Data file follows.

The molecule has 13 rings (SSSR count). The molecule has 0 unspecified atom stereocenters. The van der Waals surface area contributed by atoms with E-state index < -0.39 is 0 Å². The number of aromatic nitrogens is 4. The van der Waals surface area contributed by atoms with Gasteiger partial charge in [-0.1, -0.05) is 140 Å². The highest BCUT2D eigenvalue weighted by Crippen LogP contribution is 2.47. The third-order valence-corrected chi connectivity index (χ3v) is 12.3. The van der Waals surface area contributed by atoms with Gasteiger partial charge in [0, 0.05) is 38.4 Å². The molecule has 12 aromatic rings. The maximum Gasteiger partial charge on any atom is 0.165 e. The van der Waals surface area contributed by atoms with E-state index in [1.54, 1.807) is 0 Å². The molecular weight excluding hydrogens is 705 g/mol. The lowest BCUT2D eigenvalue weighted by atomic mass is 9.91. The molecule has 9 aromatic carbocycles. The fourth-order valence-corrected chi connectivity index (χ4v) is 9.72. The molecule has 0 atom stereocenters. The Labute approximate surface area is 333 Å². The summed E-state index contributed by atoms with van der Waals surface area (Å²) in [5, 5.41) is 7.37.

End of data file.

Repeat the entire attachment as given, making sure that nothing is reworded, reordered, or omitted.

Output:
The molecule has 13 rings (SSSR count). The molecule has 0 unspecified atom stereocenters. The van der Waals surface area contributed by atoms with E-state index < -0.39 is 0 Å². The number of aromatic nitrogens is 4. The van der Waals surface area contributed by atoms with Gasteiger partial charge in [-0.1, -0.05) is 140 Å². The highest BCUT2D eigenvalue weighted by Crippen LogP contribution is 2.47. The third-order valence-corrected chi connectivity index (χ3v) is 12.3. The van der Waals surface area contributed by atoms with Gasteiger partial charge in [0, 0.05) is 38.4 Å². The molecule has 12 aromatic rings. The maximum Gasteiger partial charge on any atom is 0.165 e. The van der Waals surface area contributed by atoms with E-state index in [1.54, 1.807) is 0 Å². The molecular weight excluding hydrogens is 705 g/mol. The lowest BCUT2D eigenvalue weighted by atomic mass is 9.91. The molecule has 9 aromatic carbocycles. The fourth-order valence-corrected chi connectivity index (χ4v) is 9.72. The molecule has 0 atom stereocenters. The Labute approximate surface area is 333 Å². The summed E-state index contributed by atoms with van der Waals surface area (Å²) in [5, 5.41) is 7.37.